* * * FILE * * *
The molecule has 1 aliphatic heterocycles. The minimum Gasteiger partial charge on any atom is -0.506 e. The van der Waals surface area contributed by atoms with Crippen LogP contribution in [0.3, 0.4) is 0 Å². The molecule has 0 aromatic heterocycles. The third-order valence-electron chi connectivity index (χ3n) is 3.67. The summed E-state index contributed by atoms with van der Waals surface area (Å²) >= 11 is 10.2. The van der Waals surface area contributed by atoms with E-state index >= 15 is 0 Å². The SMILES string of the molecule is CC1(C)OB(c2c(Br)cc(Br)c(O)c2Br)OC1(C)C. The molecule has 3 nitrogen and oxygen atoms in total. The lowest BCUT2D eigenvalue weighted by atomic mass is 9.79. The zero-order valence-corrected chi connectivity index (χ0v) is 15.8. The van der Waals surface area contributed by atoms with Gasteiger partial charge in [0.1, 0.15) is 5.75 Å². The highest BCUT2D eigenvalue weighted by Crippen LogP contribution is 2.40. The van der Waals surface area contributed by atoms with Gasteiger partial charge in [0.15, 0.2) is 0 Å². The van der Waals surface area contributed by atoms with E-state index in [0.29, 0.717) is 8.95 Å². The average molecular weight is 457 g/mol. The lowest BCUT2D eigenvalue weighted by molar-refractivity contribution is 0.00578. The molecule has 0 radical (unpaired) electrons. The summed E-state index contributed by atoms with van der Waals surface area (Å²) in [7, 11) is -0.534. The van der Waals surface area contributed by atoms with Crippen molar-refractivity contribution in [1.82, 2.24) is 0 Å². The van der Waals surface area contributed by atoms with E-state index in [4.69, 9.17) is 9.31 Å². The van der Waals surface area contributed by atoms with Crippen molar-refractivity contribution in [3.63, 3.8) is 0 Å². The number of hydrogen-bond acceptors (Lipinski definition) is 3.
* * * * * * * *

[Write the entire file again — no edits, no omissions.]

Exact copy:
The molecule has 1 aliphatic heterocycles. The minimum Gasteiger partial charge on any atom is -0.506 e. The van der Waals surface area contributed by atoms with Crippen LogP contribution in [0.3, 0.4) is 0 Å². The molecule has 0 aromatic heterocycles. The third-order valence-electron chi connectivity index (χ3n) is 3.67. The summed E-state index contributed by atoms with van der Waals surface area (Å²) >= 11 is 10.2. The van der Waals surface area contributed by atoms with E-state index >= 15 is 0 Å². The SMILES string of the molecule is CC1(C)OB(c2c(Br)cc(Br)c(O)c2Br)OC1(C)C. The molecule has 3 nitrogen and oxygen atoms in total. The lowest BCUT2D eigenvalue weighted by atomic mass is 9.79. The zero-order valence-corrected chi connectivity index (χ0v) is 15.8. The van der Waals surface area contributed by atoms with Gasteiger partial charge in [0.1, 0.15) is 5.75 Å². The highest BCUT2D eigenvalue weighted by Crippen LogP contribution is 2.40. The van der Waals surface area contributed by atoms with Gasteiger partial charge in [0.15, 0.2) is 0 Å². The van der Waals surface area contributed by atoms with E-state index in [0.29, 0.717) is 8.95 Å². The average molecular weight is 457 g/mol. The lowest BCUT2D eigenvalue weighted by molar-refractivity contribution is 0.00578. The molecule has 0 radical (unpaired) electrons. The summed E-state index contributed by atoms with van der Waals surface area (Å²) in [7, 11) is -0.534. The van der Waals surface area contributed by atoms with Crippen molar-refractivity contribution in [1.82, 2.24) is 0 Å². The van der Waals surface area contributed by atoms with E-state index in [4.69, 9.17) is 9.31 Å². The van der Waals surface area contributed by atoms with Crippen molar-refractivity contribution in [3.63, 3.8) is 0 Å². The number of hydrogen-bond acceptors (Lipinski definition) is 3.